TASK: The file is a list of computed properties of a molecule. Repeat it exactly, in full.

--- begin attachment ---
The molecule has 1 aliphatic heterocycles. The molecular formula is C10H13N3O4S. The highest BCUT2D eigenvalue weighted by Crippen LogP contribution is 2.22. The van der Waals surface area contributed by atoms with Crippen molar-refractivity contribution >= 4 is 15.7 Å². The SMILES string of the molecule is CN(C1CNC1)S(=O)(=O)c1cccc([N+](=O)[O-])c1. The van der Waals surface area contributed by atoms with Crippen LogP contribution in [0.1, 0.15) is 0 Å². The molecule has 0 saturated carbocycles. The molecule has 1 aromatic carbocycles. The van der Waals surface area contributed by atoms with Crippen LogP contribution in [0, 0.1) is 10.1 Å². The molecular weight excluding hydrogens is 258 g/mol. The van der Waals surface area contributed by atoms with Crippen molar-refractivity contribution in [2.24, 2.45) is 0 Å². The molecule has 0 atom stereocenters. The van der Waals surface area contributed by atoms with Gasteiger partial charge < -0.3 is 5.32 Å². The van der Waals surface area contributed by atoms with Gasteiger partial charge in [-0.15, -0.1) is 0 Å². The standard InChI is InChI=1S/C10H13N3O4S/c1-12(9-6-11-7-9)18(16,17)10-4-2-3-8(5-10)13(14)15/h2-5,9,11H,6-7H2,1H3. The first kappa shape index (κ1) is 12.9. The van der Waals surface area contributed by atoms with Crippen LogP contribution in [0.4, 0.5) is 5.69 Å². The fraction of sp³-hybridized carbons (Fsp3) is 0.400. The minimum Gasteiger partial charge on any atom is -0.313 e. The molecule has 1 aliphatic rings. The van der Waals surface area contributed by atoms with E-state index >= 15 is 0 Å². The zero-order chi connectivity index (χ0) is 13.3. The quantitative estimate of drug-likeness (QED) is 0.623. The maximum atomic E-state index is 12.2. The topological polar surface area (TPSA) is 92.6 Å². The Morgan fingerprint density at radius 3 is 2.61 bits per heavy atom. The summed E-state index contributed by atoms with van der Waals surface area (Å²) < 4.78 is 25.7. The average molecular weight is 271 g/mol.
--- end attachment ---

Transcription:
The molecule has 1 aliphatic heterocycles. The molecular formula is C10H13N3O4S. The highest BCUT2D eigenvalue weighted by Crippen LogP contribution is 2.22. The van der Waals surface area contributed by atoms with Crippen molar-refractivity contribution >= 4 is 15.7 Å². The SMILES string of the molecule is CN(C1CNC1)S(=O)(=O)c1cccc([N+](=O)[O-])c1. The van der Waals surface area contributed by atoms with Crippen LogP contribution in [0.1, 0.15) is 0 Å². The molecule has 0 saturated carbocycles. The molecule has 1 aromatic carbocycles. The van der Waals surface area contributed by atoms with Crippen LogP contribution in [0, 0.1) is 10.1 Å². The molecular weight excluding hydrogens is 258 g/mol. The van der Waals surface area contributed by atoms with Crippen molar-refractivity contribution in [2.24, 2.45) is 0 Å². The molecule has 0 atom stereocenters. The van der Waals surface area contributed by atoms with Gasteiger partial charge < -0.3 is 5.32 Å². The van der Waals surface area contributed by atoms with Gasteiger partial charge in [-0.15, -0.1) is 0 Å². The standard InChI is InChI=1S/C10H13N3O4S/c1-12(9-6-11-7-9)18(16,17)10-4-2-3-8(5-10)13(14)15/h2-5,9,11H,6-7H2,1H3. The first kappa shape index (κ1) is 12.9. The van der Waals surface area contributed by atoms with Crippen LogP contribution in [0.4, 0.5) is 5.69 Å². The fraction of sp³-hybridized carbons (Fsp3) is 0.400. The minimum Gasteiger partial charge on any atom is -0.313 e. The molecule has 1 aliphatic rings. The van der Waals surface area contributed by atoms with E-state index >= 15 is 0 Å². The zero-order chi connectivity index (χ0) is 13.3. The quantitative estimate of drug-likeness (QED) is 0.623. The maximum atomic E-state index is 12.2. The topological polar surface area (TPSA) is 92.6 Å². The Morgan fingerprint density at radius 3 is 2.61 bits per heavy atom. The summed E-state index contributed by atoms with van der Waals surface area (Å²) < 4.78 is 25.7. The average molecular weight is 271 g/mol.